Drift Out ’94 – The Hard Order

Drift Out '94 - The Hard Order - gameplay screenshot

Drift Out ’94 – The Hard Order (1994)
By: Visco Corp  Genre: Overhead Racing  Players: 1  Difficulty: Medium-Hard
Featured Version: Arcade
Also Available For: Neo Geo (variation)

Drift Out '94 - The Hard Order - gameplay screenshot

As far as my memory is concerned at least, the original Drift Out was something of an inconspicuous entry in the overhead racing genre, so considering how little-known it apparently was, I was surprised to find that it’s actually got a sequel! Like the first game, which has a SNES game based on it, Drift Out ’94 was also exclusive to the arcades but also received a modified home conversion in Neo Drift Out for the NeoGeo. Whilst similar, they are different games, and we’ll look at SNK’s game in a later post, but both are pretty similar to the first game except for one big difference – instead of the direct overhead view used before, Visco Corp have instead shifted the perspective to an angled overhead one.
Aside from the change in viewpoint there’s actually very little difference between the games though. There’s a similar roster of cars available here (although it seems Visco acquired an official license in the interim as the cars all have their proper names now), such as the usual Impreza, Evo, Celica, Lancia’s, etc. Sadly the Sierra doesn’t return but to make up for it they’ve included a Mini! Anyway, once you’ve chosen a car you’ll start your first race which must be completed within a set time limit. The more time you can finish inside the limit by, the better your final position will be, but if you don’t even manage to finish inside the specified time at all, the game is over! As before, you don’t start the race at the same time as your rivals but if you’re good/bad enough, you will encounter other cars on the road here and there.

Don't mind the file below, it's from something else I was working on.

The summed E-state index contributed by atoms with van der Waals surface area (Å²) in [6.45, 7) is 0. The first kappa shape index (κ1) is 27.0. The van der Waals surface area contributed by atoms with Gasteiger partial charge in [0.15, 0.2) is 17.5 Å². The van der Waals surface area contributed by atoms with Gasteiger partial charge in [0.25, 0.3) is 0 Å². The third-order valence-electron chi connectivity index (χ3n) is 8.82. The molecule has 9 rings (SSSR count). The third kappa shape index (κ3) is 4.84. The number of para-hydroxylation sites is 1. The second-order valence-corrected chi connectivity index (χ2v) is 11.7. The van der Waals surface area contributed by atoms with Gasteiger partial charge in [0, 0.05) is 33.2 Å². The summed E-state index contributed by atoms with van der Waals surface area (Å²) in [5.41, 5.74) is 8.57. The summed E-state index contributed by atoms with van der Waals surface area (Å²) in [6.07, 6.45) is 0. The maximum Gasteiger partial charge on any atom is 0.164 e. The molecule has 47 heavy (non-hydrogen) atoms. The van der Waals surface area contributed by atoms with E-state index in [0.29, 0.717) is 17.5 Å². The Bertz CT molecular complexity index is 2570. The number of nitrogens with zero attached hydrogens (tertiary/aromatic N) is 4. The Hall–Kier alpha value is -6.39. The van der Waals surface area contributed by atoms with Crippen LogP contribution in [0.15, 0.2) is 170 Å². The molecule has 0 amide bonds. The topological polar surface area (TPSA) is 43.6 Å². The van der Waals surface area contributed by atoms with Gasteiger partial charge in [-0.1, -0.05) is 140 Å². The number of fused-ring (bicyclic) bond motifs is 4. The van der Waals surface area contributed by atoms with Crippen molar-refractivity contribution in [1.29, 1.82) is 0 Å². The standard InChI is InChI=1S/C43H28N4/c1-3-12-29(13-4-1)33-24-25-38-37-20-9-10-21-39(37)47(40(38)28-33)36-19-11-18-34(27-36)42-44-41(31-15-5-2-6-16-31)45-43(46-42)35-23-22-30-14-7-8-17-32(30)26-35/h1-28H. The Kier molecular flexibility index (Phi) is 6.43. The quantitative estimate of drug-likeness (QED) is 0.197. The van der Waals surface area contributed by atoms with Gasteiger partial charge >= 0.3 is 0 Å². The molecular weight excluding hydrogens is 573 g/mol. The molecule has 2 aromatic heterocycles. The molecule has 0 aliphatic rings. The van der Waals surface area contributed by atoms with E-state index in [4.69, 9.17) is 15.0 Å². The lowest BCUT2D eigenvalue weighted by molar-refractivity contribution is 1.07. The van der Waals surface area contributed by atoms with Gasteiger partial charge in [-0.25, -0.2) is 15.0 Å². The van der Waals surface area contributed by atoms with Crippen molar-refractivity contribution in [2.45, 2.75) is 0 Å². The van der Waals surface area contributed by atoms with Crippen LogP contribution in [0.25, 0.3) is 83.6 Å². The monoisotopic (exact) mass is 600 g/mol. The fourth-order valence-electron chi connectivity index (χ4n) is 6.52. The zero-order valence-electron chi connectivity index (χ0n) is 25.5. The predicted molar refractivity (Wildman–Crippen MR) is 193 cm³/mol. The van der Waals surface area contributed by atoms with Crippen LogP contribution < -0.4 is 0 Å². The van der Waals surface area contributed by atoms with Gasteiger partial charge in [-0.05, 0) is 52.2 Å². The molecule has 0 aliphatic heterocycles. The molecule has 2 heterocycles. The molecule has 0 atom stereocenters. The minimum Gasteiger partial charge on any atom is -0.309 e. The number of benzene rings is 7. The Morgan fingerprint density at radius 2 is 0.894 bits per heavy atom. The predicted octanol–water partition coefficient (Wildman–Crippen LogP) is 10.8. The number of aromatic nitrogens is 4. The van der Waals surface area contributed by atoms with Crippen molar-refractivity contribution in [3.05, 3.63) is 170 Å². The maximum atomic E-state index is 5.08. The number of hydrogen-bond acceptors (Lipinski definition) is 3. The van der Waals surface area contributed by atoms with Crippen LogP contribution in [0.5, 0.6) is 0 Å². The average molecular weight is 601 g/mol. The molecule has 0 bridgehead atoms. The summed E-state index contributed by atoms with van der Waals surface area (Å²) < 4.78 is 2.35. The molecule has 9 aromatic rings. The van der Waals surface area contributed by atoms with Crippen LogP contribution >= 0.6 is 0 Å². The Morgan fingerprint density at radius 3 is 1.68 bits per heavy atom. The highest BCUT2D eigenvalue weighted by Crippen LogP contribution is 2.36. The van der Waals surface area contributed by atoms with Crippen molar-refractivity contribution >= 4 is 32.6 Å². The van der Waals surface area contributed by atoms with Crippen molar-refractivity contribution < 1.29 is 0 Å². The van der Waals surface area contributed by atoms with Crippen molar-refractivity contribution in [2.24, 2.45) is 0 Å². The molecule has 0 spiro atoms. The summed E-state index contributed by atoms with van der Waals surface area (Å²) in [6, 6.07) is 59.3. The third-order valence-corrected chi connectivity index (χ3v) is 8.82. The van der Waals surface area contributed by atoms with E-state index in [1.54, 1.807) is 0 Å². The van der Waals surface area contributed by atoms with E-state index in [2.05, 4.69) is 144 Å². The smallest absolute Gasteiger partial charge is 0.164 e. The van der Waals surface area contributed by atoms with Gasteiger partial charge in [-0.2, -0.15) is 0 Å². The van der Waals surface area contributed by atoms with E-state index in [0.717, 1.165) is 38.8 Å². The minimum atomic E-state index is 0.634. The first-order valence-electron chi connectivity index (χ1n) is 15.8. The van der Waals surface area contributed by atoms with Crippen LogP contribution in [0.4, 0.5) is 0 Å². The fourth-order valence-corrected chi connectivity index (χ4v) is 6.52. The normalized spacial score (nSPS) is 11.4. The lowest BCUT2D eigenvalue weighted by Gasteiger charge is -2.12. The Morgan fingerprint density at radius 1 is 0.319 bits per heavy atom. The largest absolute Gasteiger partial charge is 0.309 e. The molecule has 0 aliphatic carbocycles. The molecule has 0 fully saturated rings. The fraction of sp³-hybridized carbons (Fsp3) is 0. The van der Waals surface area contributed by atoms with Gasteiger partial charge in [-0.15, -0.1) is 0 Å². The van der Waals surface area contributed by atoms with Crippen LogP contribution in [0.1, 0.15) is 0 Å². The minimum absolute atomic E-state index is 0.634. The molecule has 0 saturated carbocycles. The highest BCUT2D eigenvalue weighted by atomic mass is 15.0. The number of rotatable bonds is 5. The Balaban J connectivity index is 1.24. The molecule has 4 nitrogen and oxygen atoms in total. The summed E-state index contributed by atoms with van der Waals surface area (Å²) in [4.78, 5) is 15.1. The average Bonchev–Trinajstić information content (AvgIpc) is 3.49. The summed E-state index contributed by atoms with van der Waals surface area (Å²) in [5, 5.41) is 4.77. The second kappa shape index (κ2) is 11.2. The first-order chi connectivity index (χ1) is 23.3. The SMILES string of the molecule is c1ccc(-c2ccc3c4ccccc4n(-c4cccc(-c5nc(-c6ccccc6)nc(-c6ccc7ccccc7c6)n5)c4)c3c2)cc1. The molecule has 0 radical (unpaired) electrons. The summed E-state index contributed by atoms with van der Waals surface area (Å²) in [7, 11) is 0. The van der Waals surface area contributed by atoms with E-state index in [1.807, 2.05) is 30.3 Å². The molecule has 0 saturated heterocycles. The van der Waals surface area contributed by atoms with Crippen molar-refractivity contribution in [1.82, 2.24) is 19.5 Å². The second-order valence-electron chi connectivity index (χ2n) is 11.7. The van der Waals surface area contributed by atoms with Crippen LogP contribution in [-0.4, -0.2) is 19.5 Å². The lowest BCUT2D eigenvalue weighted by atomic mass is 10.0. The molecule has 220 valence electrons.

Drift Out '94 - The Hard Order - gameplay screenshot

Alas, as was the case with Drift Out, the game doesn’t let you select a course before-hand. It instead attempts to emulate a real WRC season by forcing you to earn your progress from country to country, with points awarded depending on your finishing position. Whilst this does promote a great sense of satisfaction at doing well and getting to see the later stages, all but the most determined of gamers probably won’t get to see them. The courses here look really nice though, so the urge to do well enough to see them all is certainly there. Whilst not particularly amazing from a technical point of view (most gamers were orgasming over polygon graphics by this point), the stages still look really nice. The cars all look realistic enough but the backgrounds are more impressive. They are full of detail and, since they span many countries around the world, they are nicely varied too, from mud, tarmac, gravel, desert, snow, and near enough anything else you could think of!